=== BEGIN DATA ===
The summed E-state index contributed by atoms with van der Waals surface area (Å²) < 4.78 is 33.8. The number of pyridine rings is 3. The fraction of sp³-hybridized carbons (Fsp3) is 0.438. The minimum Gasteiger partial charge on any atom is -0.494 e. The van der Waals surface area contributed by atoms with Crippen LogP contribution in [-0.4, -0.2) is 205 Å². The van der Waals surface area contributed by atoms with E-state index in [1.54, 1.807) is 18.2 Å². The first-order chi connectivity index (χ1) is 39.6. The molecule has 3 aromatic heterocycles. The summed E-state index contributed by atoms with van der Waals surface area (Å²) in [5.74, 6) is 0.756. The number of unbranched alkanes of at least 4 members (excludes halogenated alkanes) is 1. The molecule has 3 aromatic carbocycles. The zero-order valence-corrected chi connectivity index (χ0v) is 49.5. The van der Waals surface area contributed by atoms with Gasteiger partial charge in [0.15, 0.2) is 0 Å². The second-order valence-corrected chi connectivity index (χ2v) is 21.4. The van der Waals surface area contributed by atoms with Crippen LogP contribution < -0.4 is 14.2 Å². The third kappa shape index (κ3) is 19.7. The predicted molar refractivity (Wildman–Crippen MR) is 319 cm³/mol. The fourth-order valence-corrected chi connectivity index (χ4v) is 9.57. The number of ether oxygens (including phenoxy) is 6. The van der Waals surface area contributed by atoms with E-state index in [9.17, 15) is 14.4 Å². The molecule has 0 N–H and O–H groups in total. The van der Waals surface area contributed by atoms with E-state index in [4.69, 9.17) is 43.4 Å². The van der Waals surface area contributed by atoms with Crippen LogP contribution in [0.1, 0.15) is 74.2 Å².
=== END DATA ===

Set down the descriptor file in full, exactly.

The summed E-state index contributed by atoms with van der Waals surface area (Å²) < 4.78 is 33.8. The number of pyridine rings is 3. The fraction of sp³-hybridized carbons (Fsp3) is 0.438. The minimum Gasteiger partial charge on any atom is -0.494 e. The van der Waals surface area contributed by atoms with Crippen LogP contribution in [-0.4, -0.2) is 205 Å². The van der Waals surface area contributed by atoms with E-state index in [1.54, 1.807) is 18.2 Å². The first-order chi connectivity index (χ1) is 39.6. The molecule has 3 aromatic heterocycles. The summed E-state index contributed by atoms with van der Waals surface area (Å²) in [5.74, 6) is 0.756. The number of unbranched alkanes of at least 4 members (excludes halogenated alkanes) is 1. The molecule has 3 aromatic carbocycles. The zero-order valence-corrected chi connectivity index (χ0v) is 49.5. The van der Waals surface area contributed by atoms with Gasteiger partial charge in [0.15, 0.2) is 0 Å². The second-order valence-corrected chi connectivity index (χ2v) is 21.4. The van der Waals surface area contributed by atoms with Crippen LogP contribution < -0.4 is 14.2 Å². The third kappa shape index (κ3) is 19.7. The predicted molar refractivity (Wildman–Crippen MR) is 319 cm³/mol. The fourth-order valence-corrected chi connectivity index (χ4v) is 9.57. The number of ether oxygens (including phenoxy) is 6. The van der Waals surface area contributed by atoms with E-state index in [9.17, 15) is 14.4 Å². The molecule has 0 N–H and O–H groups in total. The van der Waals surface area contributed by atoms with E-state index in [4.69, 9.17) is 43.4 Å². The van der Waals surface area contributed by atoms with Crippen LogP contribution in [0.1, 0.15) is 74.2 Å².